Heading into the first round of the NFL Draft on Thursday, the Cowboys faced a simple yet daunting task: rebuilding their defense. Between the Cowboys devastating playoff loss to the Packers on January 15 and the beginning of the draft, seven members of the Cowboys 2016 defense caused gaping holes by leaving the team in free agency.
After largely sitting out free agency — the Cowboys signed cornerback Nolan Carroll from the Eagles, but that was about it — the draft represented the last best chance for the Cowboys to stock up for 2017. With the team's championship window wide open, thanks to precocious superstars Dak Prescott and Ezekiel Elliott, Cowboys' brass needed to get things right.
From the looks of things, they seem to have done just that, drafting a group of players that meets the Cowboys' immediate needs while providing plenty of hope for the future.
During the draft's first three rounds on Thursday and Friday, the Cowboys picked up three guys who can immediately make an impact. Taco Charlton, a defensive end from Michigan, will beef up the Cowboys run defense. Chidobe Awuzie, from Colorado, is capable of contributing across the secondary. Third round pick Jourdan Lewis, a Michigan product, will play immediately, likely covering slot receivers in nickel and dime defensive packages.
While the Cowboys top three picks can all be expected to help the team win in 2017, they each come with flaws. Charlton is big — 6'6" and 277 pounds — and rangy, but lacks the in-game speed usually possessed by elite pass rushers. As a right defensive end, Charlton will line up opposite left tackles — usually the best player on an offensive line — which makes his inconsistent center of gravity a worry. Out of the box, Charlton will improve the Cowboys run defense more than their pass rush, but he has the physical traits to consistently get to quarterbacks, should he develop.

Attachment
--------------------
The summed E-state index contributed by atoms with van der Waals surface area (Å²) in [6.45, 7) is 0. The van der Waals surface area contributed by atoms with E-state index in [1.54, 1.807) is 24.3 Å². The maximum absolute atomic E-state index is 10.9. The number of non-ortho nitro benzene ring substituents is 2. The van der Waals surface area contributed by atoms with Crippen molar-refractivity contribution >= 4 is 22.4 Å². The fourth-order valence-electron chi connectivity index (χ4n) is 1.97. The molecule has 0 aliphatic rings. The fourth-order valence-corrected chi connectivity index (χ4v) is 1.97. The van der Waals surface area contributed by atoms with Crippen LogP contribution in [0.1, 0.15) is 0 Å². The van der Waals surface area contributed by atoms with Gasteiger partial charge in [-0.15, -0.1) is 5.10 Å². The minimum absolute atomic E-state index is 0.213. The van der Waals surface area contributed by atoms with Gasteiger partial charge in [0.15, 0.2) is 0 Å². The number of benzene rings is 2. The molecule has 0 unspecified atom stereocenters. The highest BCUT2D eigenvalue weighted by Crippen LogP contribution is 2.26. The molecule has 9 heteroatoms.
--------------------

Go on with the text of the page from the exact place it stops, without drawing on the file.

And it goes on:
Awuzie will bring needed toughness to a Cowboys secondary that lost its biggest hitter, J.J. Wilcox, and as capable of covering both in the slot and outside the numbers. The former Colorado Buffalo is an excellent blitzer from the slot corner as well, and will give Cowboys' defensive coordinator Rod Marinelli both scheme and personnel flexibility. The only real question about Awuzie is whether he has the ball skills to be a game-breaking NFL player. In 48 games in Boulder, Awuzie only intercepted three passes.
Like Elliott, the biggest questions about Lewis stem from his off-the-field behavior. On the field, he's a prototypical slot corner. He's physical at the line, capable of taking small slot receivers off their routes, and has excellent lateral quickness, an essential trait for cornerbacks working the interior of the field. Lewis might have been a first round pick in a league that now views slot corners as an essential commodity, but he faces misdemeanor domestic violence charges. Lewis' ex-girlfriend claims he dragged her across a room and held her down to the floor by her neck. Lewis admitted that there was physical contact between he and his ex-girlfriend, but said he was merely trying to get her off of him after she started the fight. Lewis' trial is set for July 24.
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After drafting Lewis in the third round, the Cowboys stocked up on the type of high-upside, high-risk players of which the team's front office is found. Ryan Switzer, the Cowboys' fourth-round wide receiver from North Carolina, was one of the five best punt returners available in the draft, but he's small and seems wanting for a place in an offense that already has Cole Beasley. Xavier Woods, a safety from Louisiana Tech, shares Switzer's diminutive stature and played against inferior competition in college, but has elite quickness and ball skills. Woods, if he plays bigger than his size ,is capable of being a star at either safety position despite being drafted in the sixth round. Even the last player chosen by the Cowboys, seventh-rounder Noah Brown, is a 6'2", possession wide receiver with an over-sized catch radius who, if he performs well enough to make the Cowboys in training camp, could be an intriguing red zone counterpart to Dez Bryant.
While the 2015 season again taught Cowboys fans that things can and will fall apart in the NFL, this year's draft leaves a Cowboys roster with more youth, talent and athleticism than the one that closed 2016. As the NFL heads into its summer doldrums, that's all a fan could want.